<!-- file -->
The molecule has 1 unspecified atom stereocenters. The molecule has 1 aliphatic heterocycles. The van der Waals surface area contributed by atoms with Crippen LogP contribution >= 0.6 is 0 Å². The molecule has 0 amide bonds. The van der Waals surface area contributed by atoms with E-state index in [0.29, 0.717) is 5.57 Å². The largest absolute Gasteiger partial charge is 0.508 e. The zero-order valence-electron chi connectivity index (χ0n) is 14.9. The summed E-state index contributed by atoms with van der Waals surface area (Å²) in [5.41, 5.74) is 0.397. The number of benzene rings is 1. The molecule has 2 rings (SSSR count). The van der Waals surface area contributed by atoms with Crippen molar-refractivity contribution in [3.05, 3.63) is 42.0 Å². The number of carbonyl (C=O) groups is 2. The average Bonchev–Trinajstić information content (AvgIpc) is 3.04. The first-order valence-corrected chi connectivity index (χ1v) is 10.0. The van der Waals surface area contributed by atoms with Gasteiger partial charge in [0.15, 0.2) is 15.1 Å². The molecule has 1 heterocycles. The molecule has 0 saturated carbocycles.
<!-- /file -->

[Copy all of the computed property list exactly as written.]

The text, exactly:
The molecule has 1 unspecified atom stereocenters. The molecule has 1 aliphatic heterocycles. The van der Waals surface area contributed by atoms with Crippen LogP contribution >= 0.6 is 0 Å². The molecule has 0 amide bonds. The van der Waals surface area contributed by atoms with E-state index in [0.29, 0.717) is 5.57 Å². The largest absolute Gasteiger partial charge is 0.508 e. The zero-order valence-electron chi connectivity index (χ0n) is 14.9. The summed E-state index contributed by atoms with van der Waals surface area (Å²) in [5.41, 5.74) is 0.397. The number of benzene rings is 1. The molecule has 2 rings (SSSR count). The van der Waals surface area contributed by atoms with Crippen molar-refractivity contribution in [3.05, 3.63) is 42.0 Å². The number of carbonyl (C=O) groups is 2. The average Bonchev–Trinajstić information content (AvgIpc) is 3.04. The first-order valence-corrected chi connectivity index (χ1v) is 10.0. The van der Waals surface area contributed by atoms with Gasteiger partial charge in [0.15, 0.2) is 15.1 Å². The molecule has 1 heterocycles. The molecule has 0 saturated carbocycles.